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Talking Numbers

Priscilla Hancock, Fixed Income Strategist at JP Morgan Asset Management, on why she thinks municipal bonds are attractive now.

The headlines for some municipal bonds are negative. But, according to one strategist, the bad press could make muni bonds a buying opportunity.

Priscilla Hancock, Fixed Income Strategist at JP Morgan Asset Management, thinks municipal bonds are getting a bad reputation mainly because of a couple of trouble borrowers, namely Detroit and Puerto Rico.

(Read: Detroit trial: How 'bout that $3.5 billion check?)

"I think the concerns over Detroit and Puerto Rico are somewhat overblown; Detroit is an anomaly," says Hancock. "[Detroit's] situation is completely different. Their economy is quite weak. They have a declining population. They have very low levels of income and very high levels of debt. Puerto Rico has many of those same situations but, once again, it is also an anomaly."

Hancock says most major municipalities are not in the same fiscal or economic trouble as Detroit or Puerto Rico. She sees the relative spread between yields on municipal bonds versus yields on other types of bonds as a reason for investors to consider them.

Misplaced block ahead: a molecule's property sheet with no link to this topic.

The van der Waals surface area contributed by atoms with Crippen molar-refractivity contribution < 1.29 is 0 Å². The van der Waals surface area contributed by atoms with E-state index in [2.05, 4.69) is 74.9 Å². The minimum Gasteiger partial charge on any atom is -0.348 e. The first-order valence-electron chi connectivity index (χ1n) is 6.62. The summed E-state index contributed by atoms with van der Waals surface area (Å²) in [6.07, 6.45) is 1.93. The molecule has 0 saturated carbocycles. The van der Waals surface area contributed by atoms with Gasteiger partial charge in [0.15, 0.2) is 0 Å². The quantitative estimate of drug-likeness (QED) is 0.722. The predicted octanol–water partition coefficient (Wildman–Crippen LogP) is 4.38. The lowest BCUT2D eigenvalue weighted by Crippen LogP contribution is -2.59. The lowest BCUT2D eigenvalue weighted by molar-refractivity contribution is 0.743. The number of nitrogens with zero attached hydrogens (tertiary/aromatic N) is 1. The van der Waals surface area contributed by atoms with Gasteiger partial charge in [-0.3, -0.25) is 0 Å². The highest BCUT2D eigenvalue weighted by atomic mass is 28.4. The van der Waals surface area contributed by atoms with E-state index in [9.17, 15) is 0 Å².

(Watch: Puerto Rico's debt crisis hits muni bond funds)

"The municipal market is attractive relative to other fixed income securities today and we can see that when we look at what we call the municipal versus Treasury ratio," says Hancock. "You take a triple-A [rated] municipal [bond] and you look at the yield versus a US Treasury bond. Once you get past about ten years in maturity, that number is over 100%, which means you can move from a Treasury to a municipal bond and pick up absolute yield. Forget the tax exception, which is just another bonus on top of that."

In the Talking Numbers interview above, you can also see Hancock discuss Detroit's recent bankruptcy suit, what it means for other cities trying to borrow, and where she sees one unique buying opportunity right now.

More from Talking Numbers:
Market set for ‘a sharp and swift decline’: Trader
Billion-dollar fund manager: This sector is overvalued
Why Garmin hasn’t gotten lost

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